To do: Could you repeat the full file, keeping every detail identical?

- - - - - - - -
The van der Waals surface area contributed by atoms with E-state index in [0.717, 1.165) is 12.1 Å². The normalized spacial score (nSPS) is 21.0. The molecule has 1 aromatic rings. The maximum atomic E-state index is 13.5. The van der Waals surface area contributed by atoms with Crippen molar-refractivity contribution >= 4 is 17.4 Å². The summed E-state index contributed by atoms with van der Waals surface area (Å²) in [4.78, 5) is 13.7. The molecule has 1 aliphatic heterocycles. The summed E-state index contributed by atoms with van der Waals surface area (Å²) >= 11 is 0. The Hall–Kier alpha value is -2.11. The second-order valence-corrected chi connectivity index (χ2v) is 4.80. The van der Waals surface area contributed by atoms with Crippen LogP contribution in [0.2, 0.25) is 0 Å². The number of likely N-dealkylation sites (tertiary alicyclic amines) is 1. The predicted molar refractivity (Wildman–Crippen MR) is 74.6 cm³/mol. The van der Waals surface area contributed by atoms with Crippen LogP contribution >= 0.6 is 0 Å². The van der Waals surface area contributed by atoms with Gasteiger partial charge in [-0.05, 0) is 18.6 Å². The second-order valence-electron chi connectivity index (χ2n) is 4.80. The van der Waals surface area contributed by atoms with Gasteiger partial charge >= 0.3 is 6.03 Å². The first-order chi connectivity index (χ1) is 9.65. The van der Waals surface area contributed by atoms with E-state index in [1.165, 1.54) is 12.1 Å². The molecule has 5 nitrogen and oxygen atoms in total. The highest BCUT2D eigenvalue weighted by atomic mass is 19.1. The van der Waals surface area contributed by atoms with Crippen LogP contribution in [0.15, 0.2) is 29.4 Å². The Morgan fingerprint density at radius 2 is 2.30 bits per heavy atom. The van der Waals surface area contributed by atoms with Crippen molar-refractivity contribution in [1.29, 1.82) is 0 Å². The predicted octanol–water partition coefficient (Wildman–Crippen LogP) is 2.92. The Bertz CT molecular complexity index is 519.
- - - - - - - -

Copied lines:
The van der Waals surface area contributed by atoms with E-state index in [0.717, 1.165) is 12.1 Å². The normalized spacial score (nSPS) is 21.0. The molecule has 1 aromatic rings. The maximum atomic E-state index is 13.5. The van der Waals surface area contributed by atoms with Crippen molar-refractivity contribution >= 4 is 17.4 Å². The summed E-state index contributed by atoms with van der Waals surface area (Å²) in [4.78, 5) is 13.7. The molecule has 1 aliphatic heterocycles. The summed E-state index contributed by atoms with van der Waals surface area (Å²) >= 11 is 0. The Hall–Kier alpha value is -2.11. The second-order valence-corrected chi connectivity index (χ2v) is 4.80. The van der Waals surface area contributed by atoms with Crippen LogP contribution in [0.2, 0.25) is 0 Å². The number of likely N-dealkylation sites (tertiary alicyclic amines) is 1. The predicted molar refractivity (Wildman–Crippen MR) is 74.6 cm³/mol. The van der Waals surface area contributed by atoms with Crippen LogP contribution >= 0.6 is 0 Å². The van der Waals surface area contributed by atoms with Gasteiger partial charge in [-0.05, 0) is 18.6 Å². The second-order valence-electron chi connectivity index (χ2n) is 4.80. The van der Waals surface area contributed by atoms with Gasteiger partial charge >= 0.3 is 6.03 Å². The first-order chi connectivity index (χ1) is 9.65. The van der Waals surface area contributed by atoms with E-state index in [1.165, 1.54) is 12.1 Å². The molecule has 5 nitrogen and oxygen atoms in total. The highest BCUT2D eigenvalue weighted by atomic mass is 19.1. The van der Waals surface area contributed by atoms with Crippen LogP contribution in [0.15, 0.2) is 29.4 Å². The Morgan fingerprint density at radius 2 is 2.30 bits per heavy atom. The van der Waals surface area contributed by atoms with Crippen molar-refractivity contribution in [1.29, 1.82) is 0 Å². The predicted octanol–water partition coefficient (Wildman–Crippen LogP) is 2.92. The Bertz CT molecular complexity index is 519.